UX designers and user interface design companies need to have technical and design skills to do a good job. Moreover, they need to be good communicators and enjoy solving problems. You have to focus on the company goals and the needs of the targeted audience at the same time. No matter if you are coming up with a new design for a product or you are focusing on a new feature, a UX designer is a responsible advocate for the end-user and to make products and technology usable but also easily accessible. Sometimes, a UX designer also has to make changes to existing products or services while considering what is best for the customer and the user experience. The goal is to meet the needs of the business and to ensure that it aligns with the brand’s vision as well as it can help to create long-term customer relationships. Typically, a UX designer goes through each step in the design process and assures that everything is designed with the end-user in mind.
Why – What – How
A UX designer does not just have to consider “why you should use it,” but also “what the actual purpose is,” and “how to use a product or service.” To figure out the “why,” you have to take a closer look at the user’s motivation for using a specific product or service. It could involve a special task they want to perform or views they share with your company. You ask the “what” question to answer what the users plan on doing with the product is or what problem you can help them to solve by using a special service. The “how” addresses the functionality and how it can be aesthetically pleasing while working well. Generally, you start with the “why,” go on to the “what,” and, last but not least, you can determine the “how.”
- Make it user-centered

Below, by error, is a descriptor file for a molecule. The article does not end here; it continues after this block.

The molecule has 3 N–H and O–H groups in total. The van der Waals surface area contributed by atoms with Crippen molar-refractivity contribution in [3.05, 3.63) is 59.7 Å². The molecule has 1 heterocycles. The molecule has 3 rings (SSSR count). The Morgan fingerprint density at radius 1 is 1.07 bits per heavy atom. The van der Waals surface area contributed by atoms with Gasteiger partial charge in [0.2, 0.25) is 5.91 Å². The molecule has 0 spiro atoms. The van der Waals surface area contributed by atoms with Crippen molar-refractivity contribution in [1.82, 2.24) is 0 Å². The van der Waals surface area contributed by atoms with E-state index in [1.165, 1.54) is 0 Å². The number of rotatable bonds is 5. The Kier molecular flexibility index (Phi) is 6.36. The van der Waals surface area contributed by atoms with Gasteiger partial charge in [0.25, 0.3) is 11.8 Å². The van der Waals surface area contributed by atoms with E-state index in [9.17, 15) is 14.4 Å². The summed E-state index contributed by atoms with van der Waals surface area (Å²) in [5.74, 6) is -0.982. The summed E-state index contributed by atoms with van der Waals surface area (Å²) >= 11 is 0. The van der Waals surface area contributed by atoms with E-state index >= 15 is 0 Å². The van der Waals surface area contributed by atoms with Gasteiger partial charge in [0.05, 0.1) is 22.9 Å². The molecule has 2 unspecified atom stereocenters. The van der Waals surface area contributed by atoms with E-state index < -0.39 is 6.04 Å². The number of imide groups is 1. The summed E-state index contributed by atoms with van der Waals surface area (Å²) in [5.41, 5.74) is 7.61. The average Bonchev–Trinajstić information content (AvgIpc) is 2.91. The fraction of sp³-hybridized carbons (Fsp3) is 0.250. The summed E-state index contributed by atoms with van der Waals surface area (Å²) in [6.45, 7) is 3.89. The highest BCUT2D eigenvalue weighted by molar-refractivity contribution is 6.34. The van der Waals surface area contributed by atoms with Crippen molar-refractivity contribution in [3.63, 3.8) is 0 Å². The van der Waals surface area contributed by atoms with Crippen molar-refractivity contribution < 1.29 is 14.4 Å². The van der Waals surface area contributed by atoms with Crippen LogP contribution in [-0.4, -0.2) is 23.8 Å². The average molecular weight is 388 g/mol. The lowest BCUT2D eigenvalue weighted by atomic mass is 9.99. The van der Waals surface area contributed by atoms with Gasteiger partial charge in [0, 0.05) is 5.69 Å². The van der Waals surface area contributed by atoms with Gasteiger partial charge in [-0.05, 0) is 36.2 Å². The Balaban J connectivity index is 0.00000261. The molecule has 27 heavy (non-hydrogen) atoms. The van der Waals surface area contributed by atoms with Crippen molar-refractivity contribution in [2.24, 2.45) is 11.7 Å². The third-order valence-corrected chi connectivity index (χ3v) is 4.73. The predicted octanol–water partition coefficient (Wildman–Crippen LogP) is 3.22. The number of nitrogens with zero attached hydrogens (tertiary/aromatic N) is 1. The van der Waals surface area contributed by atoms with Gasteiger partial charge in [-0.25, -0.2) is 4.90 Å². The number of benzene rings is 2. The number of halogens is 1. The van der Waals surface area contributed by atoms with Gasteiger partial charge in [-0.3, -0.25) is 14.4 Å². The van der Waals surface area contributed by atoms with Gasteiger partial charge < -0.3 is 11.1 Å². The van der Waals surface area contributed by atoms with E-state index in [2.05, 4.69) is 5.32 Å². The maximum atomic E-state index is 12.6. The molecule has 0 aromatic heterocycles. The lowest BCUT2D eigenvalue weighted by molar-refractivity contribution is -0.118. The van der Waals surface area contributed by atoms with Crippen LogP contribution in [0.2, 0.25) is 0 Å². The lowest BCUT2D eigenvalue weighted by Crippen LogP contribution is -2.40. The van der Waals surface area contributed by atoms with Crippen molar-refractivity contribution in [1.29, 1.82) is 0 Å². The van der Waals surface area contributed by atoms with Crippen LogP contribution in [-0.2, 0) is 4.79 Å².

UX design is a multidisciplinary field, but the work process has to be user-centered to be successful. It combines visual design, psychology, and programming to make the user happy. Your audience has to be the center of all development and design efforts. The experts of 101domain explain the importance of responsive web design, which is another aspect of user-centered design.
- Conduct research
Every UX design process starts with doing a sufficient amount of field research to get a full picture of what audience you are actually designing for. The research can include reviewing the current website, looking at what the competition does, or analyzing data from the past. You can also take a look at outstanding WordPress themes to get an idea about what works well and what does not. The team of Millo recently published an article about which themes can make your website stand out. The research phase can help you to scope out the project, allows you to identify opportunities as well as friction points, and will narrow down the goals and needs of your users.
- Create a testing persona
A lot of UX design projects rely on creating a testing persona to dig deeper into what each customer or client expects from your company. This process can show you the typical user flow and the path they take from the first encounter to a purchase.
- Test before the launch
Before you go live with any design, you have to run some user tests. You can use a prototype, a relatively scaled-down version of your new website, which allows you to test a simulation of your designs before you change it. Testing it on real users is essential to find out what works and where you still have some design flaws.
Since the process and people’s preferences are changing all the time, the work of a UX designer is usually not done after the launch of the product of service. Be prepared for changes and accept feedback as well as discuss results from running analytics regularly.